Greer Gilman, Cloud & Ashes (Small Beer Press 2015), ISBN: 978-1-9315-2055-3

Hearty and manly: Robert Gibbings’ Sweet Thames Run Softly

Robert Gibbings: hearty, manly, etc
Robert Gibbings: hearty, manly, etc

This summer I have the great pleasure of cycling through Oxfordshire country lanes to get to work in the publishing archives that share a building with the Museum of English Rural Life, over the Berkshire border in Reading. I’m being immersed in English country sights, sounds and smells, and am enjoying it no end. (It hasn’t rained much on me, yet.) So the next five weeks of podcast script catch-ups from Really Like This Book will be about nature writing. Today’s is the story of a leisurely punt down the River Thames by Robert Gibbings, an Irish artist and naturalist who was a book designer before the Second World War, and after the war became one of the first British nature presenters for the BBC, the forerunner of David Attenborough. He belonged to a vigorous, manly, hedonistic artistic circle which included the scandalous sculptor Eric Gill, and he ad at least two families of children. The title of his book, Sweet Thames Run Softly (1940) is a line from a poem by Edmund Spenser from the 16th century. That’s a pretty good indication of the timelessness of this book, and the timelessness that Gibbings was experiencing when he took his journey.

He and some friends built his punt themselves, with no knowledge of boat-building but with good advice from the builders’ yard down the river. It had lockers and a canvas cover to keep the rain off and the chill out, to be Gibbings’ temporary home for several weeks as he worked his way from the source of the Thames in the Chiltern Hills, down to Windsor Castle. Gibbings has so many interests that the journey is a slow one, constantly interrupted by his examination of anything that catches his interest. So the book ranges wildly over most of natural history: from geology to insects to fish to birds to people and to beer. He also tells stories: my particular favourite is the tale of what happened when a zoologist colleague gave him a cigarette tin full of dried South African mud, left over from an expedition he had completed two years earlier. Gibbings put the tin in water, and inspected it every few days, and was amazed and greatly entertained to witness several generations of pondlife and microscopic activity being born, living, dying, sedimenting to the bottom, and feeding in turn new insects and tiny water creatures, that eventually brought about the growth of plants. It wasn’t so much an experiment as seeing the life cycle of plants and animals speeded up.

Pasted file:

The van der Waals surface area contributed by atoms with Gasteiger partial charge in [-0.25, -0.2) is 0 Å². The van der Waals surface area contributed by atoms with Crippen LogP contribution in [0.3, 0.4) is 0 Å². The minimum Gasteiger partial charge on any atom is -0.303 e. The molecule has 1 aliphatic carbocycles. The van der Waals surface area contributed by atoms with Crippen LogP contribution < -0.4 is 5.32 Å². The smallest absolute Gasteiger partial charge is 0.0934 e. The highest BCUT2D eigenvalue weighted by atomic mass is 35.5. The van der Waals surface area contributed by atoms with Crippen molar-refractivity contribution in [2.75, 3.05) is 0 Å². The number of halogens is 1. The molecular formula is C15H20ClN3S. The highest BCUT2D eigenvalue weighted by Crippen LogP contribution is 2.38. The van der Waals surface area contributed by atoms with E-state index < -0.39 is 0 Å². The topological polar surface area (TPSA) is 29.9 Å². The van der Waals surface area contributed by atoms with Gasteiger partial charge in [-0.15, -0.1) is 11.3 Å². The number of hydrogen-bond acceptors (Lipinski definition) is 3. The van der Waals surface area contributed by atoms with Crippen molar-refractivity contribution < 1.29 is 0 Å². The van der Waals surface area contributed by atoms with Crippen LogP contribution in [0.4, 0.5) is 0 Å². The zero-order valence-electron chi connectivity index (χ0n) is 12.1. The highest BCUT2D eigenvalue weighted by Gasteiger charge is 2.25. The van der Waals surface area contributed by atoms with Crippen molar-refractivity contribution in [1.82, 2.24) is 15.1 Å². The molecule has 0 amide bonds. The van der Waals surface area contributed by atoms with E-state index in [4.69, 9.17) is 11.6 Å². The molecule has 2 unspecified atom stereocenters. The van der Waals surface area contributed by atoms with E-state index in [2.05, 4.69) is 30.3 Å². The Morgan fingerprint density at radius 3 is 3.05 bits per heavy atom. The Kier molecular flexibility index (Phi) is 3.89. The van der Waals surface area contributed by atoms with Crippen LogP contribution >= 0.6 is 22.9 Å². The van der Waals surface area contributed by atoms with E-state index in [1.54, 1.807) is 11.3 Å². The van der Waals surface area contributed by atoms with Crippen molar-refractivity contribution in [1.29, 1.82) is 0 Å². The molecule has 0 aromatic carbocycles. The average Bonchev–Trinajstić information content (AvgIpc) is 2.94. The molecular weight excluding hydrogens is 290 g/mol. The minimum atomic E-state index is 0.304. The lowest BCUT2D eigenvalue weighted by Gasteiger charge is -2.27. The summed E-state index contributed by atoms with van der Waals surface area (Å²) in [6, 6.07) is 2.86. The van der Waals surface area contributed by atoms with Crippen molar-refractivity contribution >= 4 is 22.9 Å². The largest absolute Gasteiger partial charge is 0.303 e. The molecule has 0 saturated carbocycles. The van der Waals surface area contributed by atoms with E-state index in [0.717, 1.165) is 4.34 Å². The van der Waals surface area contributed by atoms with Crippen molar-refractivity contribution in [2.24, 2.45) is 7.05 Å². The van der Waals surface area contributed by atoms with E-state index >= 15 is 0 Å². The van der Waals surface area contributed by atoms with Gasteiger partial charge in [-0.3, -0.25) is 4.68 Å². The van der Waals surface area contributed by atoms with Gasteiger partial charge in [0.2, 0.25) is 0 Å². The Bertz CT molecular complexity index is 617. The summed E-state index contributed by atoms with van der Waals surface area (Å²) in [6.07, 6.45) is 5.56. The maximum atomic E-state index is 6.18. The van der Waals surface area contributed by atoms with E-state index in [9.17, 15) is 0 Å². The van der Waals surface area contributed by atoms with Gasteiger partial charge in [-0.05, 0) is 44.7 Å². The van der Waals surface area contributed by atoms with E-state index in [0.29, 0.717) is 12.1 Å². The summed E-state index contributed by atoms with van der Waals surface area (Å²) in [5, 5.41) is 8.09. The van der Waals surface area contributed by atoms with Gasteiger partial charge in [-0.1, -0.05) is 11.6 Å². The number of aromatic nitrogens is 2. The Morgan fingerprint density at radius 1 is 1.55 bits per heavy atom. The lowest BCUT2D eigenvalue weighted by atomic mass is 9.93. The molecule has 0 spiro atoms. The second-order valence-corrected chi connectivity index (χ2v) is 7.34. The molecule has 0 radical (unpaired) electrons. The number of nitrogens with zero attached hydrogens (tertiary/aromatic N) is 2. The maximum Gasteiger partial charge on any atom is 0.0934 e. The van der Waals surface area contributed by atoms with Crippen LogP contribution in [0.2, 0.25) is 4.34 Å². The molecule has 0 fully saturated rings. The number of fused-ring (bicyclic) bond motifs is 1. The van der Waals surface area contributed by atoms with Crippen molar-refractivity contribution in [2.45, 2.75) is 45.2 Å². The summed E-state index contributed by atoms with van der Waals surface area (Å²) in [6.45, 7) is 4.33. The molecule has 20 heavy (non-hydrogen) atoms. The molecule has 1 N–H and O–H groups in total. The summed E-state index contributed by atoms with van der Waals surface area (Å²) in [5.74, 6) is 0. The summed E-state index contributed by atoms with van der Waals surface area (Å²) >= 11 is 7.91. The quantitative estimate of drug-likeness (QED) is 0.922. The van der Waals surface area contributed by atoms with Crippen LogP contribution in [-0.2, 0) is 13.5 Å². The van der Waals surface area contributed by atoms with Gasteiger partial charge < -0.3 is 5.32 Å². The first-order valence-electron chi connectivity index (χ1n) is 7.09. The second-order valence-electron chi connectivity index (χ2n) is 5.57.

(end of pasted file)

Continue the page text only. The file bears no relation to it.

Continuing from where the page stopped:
Gibbings 1
Little Toller Books edition

We also get little outbreaks of poetry and Sir Thomas Malory, and we get a lot of local colour. Dialogue and conversations are recorded as Gibbings encounters odd or interesting people along the river. He does seem to keep meeting girls. There was a naked one swimming in the river during heavy rain, whom he tries to encourage to climb on board the punt for a cup of tea, but she wisely diverts his attention from what she might look like out of the water, by asking him to run down the riverbank to fetch her clothes. When he returns, not having found them (obviously not looking hard enough), she’s on board, safely wrapped up in one of his blankets. They have a nice cup of tea and conversation, but when she wants to leave, she does it again: she asks him whether that little brown bird at the fork of the old oak tree over there is a tree-creeper or a nuthatch. That was an inspired question to ask anyone who prides themselves on their bird knowledge, because easiest to work it out by looking at whether the bird is creeping up the tree trunk, or downwards. While Gibbings was looking carefully for the bird on the tree (which undoubtedly didn’t exist), the naked girl disappeared over the side of the punt and got away cheerfully, dignity and anonymity intact.